Trio of All-Suburban stars helped Homestead stand tall in 2013
Juedes, Pfaff and Lewinsky named to NOW team
With graduation depleting almost every key area of the team after the 2012 WIAA State Division 2 championship season, the Homestead football team needed leaders in a big way.
They found them in an inspiring way, as the Highlanders rolled to another 11-1 North Shore Conference championship season. Along the way, safety Bryce Juedes, defensive lineman David Pfaff and offensive lineman Jordan Lewinsky all earned both NOW All-Suburban as well as WFCA first-team all-state honors.
"We started to find our identity early and forged a bond," Juedes said. "...We felt we could compete."
That they did, finding strong footing with a seminal second-game win against now two-time WIAA State D1 champion Arrowhead, a victory that propelled a young unit into still another successful season.
"That just showed everyone that no matter what the year, we're no one's underdog," said Juedes, who moved from linebacker to safety this year to help the team. "We knew we had the potential to play with anybody if we put our minds to it."
"I think we overcame a lot of adversity this year," Pfaff said. "Experience is one of the most important things in football and we earned that this year. Following the Arrowhead game we had a lot of confidence and a lot of younger players held up and showed that they could play."
One of those was Lewinsky. The 6-4, 275-pound tackle was not even among the three returning starters along the offensive line, by far the most experienced unit on the team this fall, but he transformed himself, putting on 40 pounds of muscle and working hard with line coach Matt Wolf as the Highlanders rolled up more than 3,000-yards of rushing this fall.
Camps help improvement
Pfaff was glad that Lewinsky was on his side this year, because it was hard enough facing him in practice. Lewinsky went to three football camps this summer to improve himself.
"He's very physical and he grew up a lot this year," Pfaff said. "He also has great footwork and is quick as a hiccup."
Lewinsky knew the line had to perform well to give a whole new cadré of running backs room to run.
"There was a lot of pressure on us with the mostly new backs," Lewinsky said. "We had to become the best we could be....Coach Wolf did a great job with us this year."
The highlight of the season for the line was a time-consuming, bone-crushing, 19-play, game-clinching drive against rival Cedarburg.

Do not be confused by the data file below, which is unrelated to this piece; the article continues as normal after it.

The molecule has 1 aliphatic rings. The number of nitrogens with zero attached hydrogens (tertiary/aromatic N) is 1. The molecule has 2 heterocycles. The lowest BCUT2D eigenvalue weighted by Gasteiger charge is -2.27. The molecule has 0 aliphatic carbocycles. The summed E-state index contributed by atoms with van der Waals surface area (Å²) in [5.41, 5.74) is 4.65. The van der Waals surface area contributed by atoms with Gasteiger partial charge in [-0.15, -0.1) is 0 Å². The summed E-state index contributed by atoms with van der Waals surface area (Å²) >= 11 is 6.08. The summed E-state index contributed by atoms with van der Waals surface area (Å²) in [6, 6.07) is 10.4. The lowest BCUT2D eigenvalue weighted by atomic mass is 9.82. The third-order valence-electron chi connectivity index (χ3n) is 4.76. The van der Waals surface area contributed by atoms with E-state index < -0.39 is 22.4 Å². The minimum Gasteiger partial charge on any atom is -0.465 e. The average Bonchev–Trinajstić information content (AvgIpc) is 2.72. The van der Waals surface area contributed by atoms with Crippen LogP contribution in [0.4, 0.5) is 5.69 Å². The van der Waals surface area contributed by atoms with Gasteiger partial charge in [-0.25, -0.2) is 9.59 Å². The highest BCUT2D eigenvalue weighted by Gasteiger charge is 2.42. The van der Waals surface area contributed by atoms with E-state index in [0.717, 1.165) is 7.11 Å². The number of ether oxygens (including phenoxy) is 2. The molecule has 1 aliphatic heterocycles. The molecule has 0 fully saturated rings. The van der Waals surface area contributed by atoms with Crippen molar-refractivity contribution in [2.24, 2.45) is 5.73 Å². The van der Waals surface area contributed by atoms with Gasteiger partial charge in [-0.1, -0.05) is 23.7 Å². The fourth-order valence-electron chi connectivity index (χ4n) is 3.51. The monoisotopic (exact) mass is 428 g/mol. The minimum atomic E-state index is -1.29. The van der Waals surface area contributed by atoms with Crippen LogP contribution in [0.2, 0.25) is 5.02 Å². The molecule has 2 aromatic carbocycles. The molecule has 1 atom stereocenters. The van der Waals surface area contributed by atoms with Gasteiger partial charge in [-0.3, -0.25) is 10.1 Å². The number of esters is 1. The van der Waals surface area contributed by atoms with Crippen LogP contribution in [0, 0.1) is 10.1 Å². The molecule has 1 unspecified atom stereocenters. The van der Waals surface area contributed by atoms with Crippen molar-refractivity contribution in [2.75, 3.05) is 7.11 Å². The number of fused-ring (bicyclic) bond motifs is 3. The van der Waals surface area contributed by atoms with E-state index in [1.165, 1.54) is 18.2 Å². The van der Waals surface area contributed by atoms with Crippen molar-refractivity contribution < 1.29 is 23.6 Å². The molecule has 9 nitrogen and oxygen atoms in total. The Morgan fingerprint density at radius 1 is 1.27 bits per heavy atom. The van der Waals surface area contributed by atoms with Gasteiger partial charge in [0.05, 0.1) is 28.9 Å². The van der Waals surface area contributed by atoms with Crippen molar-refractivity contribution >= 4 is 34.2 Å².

NOW 2013 Coach of the Year Dave Keel said he would be surprised if some fairly high-level school doesn't snap up Lewinsky soon.
Pfaff was no slouch, as he was relentless and lightning quick himself at 6-3, 240. Keel was very impressed with Pfaff's work this year despite the junior having to work through a few injuries.
"He brings incredible energy and passion to the game," Keel said of Pfaff, "and he's almost impossible to block one-on-one. Just a force. We looked at him carefully and we think he's better than Ben Gardner (2008 All-Atater who is now a prospective NFL draft pick out of Stanford) was at this point.
"An awfully good player."
"People like Gardner and Shelby Harris, to be compared to them is one of the biggest motivators that I have," Pfaff said. "It's something I've always wanted and I have so many people to thank for it."
Versatile coach's son
As for Juedes, he's the son of Homestead running backs coach Dan Juedes, who won a state title of his own with Sheboygan Falls in 2000. His son displayed the same kind of leadership skills in helping an otherwise very green defense come together.
"Brandon Hines, myself and David (Pfaff), a little, were about the only people back," he said. "I had to come in and be a leader and I was proud of the leadership that was displayed by this team....We were just so inexperienced. We had to reform so many things because we really didn't know many of the seniors.
But things came together this year as Juedes is a motivated individual, who had two older brothers (Dieter and Jacob) go on to play college football. His dad is also a strong motivator even if he doesn't see him as much during practice.
"Though after we got done with 11-on-11 drills I'll occasionally get an earful," Bryce said with a chuckle.
Keel appreciated everything Bryce did this fall.
"He was our quarterback on defense, and he could play sideline-to-sideline," Keel said.
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